July 21, 2014

The Day After The Day After Tomorrow

th_012There have been countless Young Adult novels devoted to dreary dystopian futures, and there are currently TV shows which depict a future where: a mysterious plague has wiped out over 80% of the world’s population (The Last Ship), a mysterious plague has made all women infertile (The Lottery), and astronaut Halle Berry has a robot child and then mysteriously gets pregnant while alone in outer space (Extant.) Here are some other possible tomorrows:

1. A future in which the only people left alive are still arguing over whether Jennifer Lawrence was too old or too healthy to play Katniss in The Hunger Games movies.

2. A future in which a mysterious plague has eliminated all of the nannies, so the human race dies out, at least in Tribeca.

3. A future in which Halle Berry’s space baby grows up and asks Halle how come, in all shows and movies about space travel, whether it’s Raquel Welch in Fantastic Voyage or Sandra Bullock in Gravity, the female astronauts always wear formfitting spacesuits and eventually, lingerie? The space baby will also ask why, in the future, are all female scientists, surgeons and astronauts required to maintain hairstyles which keep their bangs in their eyes?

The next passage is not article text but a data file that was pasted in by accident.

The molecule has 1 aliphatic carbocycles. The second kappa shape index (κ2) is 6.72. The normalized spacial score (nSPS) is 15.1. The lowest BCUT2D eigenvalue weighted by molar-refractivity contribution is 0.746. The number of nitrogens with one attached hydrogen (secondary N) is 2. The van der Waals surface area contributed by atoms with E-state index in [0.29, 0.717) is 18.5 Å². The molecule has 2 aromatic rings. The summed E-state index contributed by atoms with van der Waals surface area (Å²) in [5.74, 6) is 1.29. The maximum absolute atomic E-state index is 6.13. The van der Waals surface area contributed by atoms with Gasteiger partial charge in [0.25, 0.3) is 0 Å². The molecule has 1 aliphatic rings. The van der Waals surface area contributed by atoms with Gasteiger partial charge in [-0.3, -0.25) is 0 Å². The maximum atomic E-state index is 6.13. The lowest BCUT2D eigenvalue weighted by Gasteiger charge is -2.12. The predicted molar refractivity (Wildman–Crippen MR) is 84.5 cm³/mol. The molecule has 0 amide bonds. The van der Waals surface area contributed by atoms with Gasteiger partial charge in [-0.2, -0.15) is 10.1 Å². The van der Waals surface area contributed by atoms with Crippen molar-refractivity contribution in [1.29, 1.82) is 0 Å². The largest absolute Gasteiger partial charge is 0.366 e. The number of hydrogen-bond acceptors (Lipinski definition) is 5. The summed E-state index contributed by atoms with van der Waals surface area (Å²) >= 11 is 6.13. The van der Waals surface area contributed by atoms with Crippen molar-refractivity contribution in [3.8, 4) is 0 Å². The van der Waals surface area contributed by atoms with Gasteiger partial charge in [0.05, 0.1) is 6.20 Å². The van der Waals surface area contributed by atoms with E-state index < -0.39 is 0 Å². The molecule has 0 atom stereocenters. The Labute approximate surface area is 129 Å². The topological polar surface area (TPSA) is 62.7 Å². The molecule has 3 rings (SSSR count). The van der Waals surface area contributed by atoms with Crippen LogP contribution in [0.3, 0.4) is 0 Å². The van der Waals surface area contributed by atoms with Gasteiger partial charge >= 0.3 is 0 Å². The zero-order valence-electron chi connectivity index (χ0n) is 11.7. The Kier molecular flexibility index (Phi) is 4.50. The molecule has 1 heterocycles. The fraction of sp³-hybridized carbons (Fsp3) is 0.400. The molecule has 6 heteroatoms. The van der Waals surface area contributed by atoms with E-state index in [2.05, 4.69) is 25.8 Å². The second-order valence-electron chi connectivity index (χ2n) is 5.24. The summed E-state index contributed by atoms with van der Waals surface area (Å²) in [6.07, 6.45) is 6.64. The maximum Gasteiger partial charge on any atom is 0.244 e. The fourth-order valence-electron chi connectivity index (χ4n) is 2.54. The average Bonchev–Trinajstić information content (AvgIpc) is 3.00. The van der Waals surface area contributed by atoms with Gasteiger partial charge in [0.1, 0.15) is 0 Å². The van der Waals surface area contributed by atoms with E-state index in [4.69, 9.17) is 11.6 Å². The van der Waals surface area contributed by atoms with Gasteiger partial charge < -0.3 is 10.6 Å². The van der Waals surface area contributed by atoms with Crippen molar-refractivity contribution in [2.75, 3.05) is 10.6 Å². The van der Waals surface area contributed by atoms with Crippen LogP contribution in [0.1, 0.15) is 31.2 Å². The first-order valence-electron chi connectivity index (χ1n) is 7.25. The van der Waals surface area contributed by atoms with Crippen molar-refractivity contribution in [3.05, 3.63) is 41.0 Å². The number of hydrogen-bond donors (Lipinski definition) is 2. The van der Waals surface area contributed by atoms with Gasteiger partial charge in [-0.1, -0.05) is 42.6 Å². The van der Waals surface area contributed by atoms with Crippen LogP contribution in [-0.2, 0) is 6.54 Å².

4. A future in which a mysterious plague has killed only the unpleasant and depressed people, so the earth is now populated entirely by cheerful, helpful folks, until a bloodthirsty war breaks out between the people who say “Have a good one!” and the people who say “Have a blessed day!”

5. A future in which, thanks to climate change, your mother was right and you do need a sweater.

6. A future in which Young Adult novels and films focus on young people who study hard and get good jobs, without whining about how no one “gets” them or appreciates their favorite tunes, without which they would literally die.

7. A future in which the apes take over, and start to develop movie and TV projects in which the humans take over.

July 20, 2014

You’re Welcome


It’s always fun when the Religious Right takes the bait and responds to any kind of satire. This week I had a Shouts&Murmurs piece called Hobby Lobbyist in The New Yorker, which dealt with the intersection of Christianity and crafting. Tim Graham runs a website called Newsbusters, devoted to “Exposing and Combating Liberal Media Bias”, which sounds as if Tim and his righteous followers burst in, with badges and bazookas. Tim gave his story the memorable headline: “The New Yorker Mocks Hobby Lobby With The ‘Crotch Cozy'”, and announced that my piece demonstrated the “self-congratulatory secular superiority of The New Yorker and its readership.” Tim referred to me as “Gay playwright and screenwriter Paul Rudnick”, which is exactly what appears on my business card.